2011, the Arbitration Subclasses were dismissed from the
case, the district court having determined the nonsignatory
defendants (the pre-swap wholesalers) could each enforce
against the plaintiffs the arbitration agreements they had
assigned to the other. See In re Wholesale Grocery Prods.
Antitrust Litig., 2011 WL 9558054, at *3, *6. In
February 2013, we reversed. See In re Wholesale Grocery
Prods. Antitrust Litig., 707 F.3d at 919.
time the Arbitration Subclasses were reinstated in February
2013, the class certification for the broader New England and
Midwest classes had been denied, and the district court had
granted summary judgment in favor of the defendants against
D&G and DeLuca as individual plaintiffs (in July 2012 and
January 2013, respectively). See In re Wholesale Grocery
Prods. Antitrust Litig., 2012 WL 3031085, at *8; In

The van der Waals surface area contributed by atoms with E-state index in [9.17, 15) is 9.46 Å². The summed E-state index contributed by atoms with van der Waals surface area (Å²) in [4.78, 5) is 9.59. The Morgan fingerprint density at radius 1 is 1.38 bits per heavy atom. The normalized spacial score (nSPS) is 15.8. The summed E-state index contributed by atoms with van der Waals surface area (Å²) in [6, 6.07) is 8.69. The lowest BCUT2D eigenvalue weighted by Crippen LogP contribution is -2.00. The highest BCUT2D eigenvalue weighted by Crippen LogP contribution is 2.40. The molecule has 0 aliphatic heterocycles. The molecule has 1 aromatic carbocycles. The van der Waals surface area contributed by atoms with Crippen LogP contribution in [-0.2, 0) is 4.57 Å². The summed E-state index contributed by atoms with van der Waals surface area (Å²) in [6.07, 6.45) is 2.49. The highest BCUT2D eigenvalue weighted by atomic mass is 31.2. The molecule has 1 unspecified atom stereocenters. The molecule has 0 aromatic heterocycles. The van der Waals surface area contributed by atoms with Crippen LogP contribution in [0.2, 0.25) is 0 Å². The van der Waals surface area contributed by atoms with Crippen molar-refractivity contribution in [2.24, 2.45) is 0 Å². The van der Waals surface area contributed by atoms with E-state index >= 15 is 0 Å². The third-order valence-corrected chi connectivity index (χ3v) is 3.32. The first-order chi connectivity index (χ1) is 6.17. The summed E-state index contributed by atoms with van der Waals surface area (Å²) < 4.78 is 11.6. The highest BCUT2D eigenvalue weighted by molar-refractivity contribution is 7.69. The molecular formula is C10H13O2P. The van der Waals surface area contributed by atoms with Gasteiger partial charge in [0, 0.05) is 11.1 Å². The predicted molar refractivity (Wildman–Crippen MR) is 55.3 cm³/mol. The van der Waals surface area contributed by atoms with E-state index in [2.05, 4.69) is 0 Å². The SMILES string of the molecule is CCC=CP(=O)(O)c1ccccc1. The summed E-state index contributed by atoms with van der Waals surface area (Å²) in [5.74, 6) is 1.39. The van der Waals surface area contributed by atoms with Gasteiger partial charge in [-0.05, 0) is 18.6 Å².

re Wholesale Grocery Prods. Antitrust Litig., 2013 WL
140285, at *1. D&G appealed the summary judgment ruling,
but DeLuca did not.
2014, we affirmed the district court's denial of the
Midwest class certification, but reversed and remanded the
grant of summary judgment against D&G, and ordered the
district court to consider a narrower class of Midwest
plaintiffs (Champaign class). See In re Wholesale Grocery
Prods. Antitrust Litig., 752 F.3d at 736. The case was
remanded on August 26, 2014, after rehearing and rehearing en
banc were denied.
issues on remand were referred to a magistrate. The issue of the
Champaign class was pending, and an additional complaint had
been filed by two putative classes of Midwest plaintiffs.
Nemecek Markets, Inc. (Nemecek) proposed to represent a class
of retailers serviced by SuperValu's Green Bay,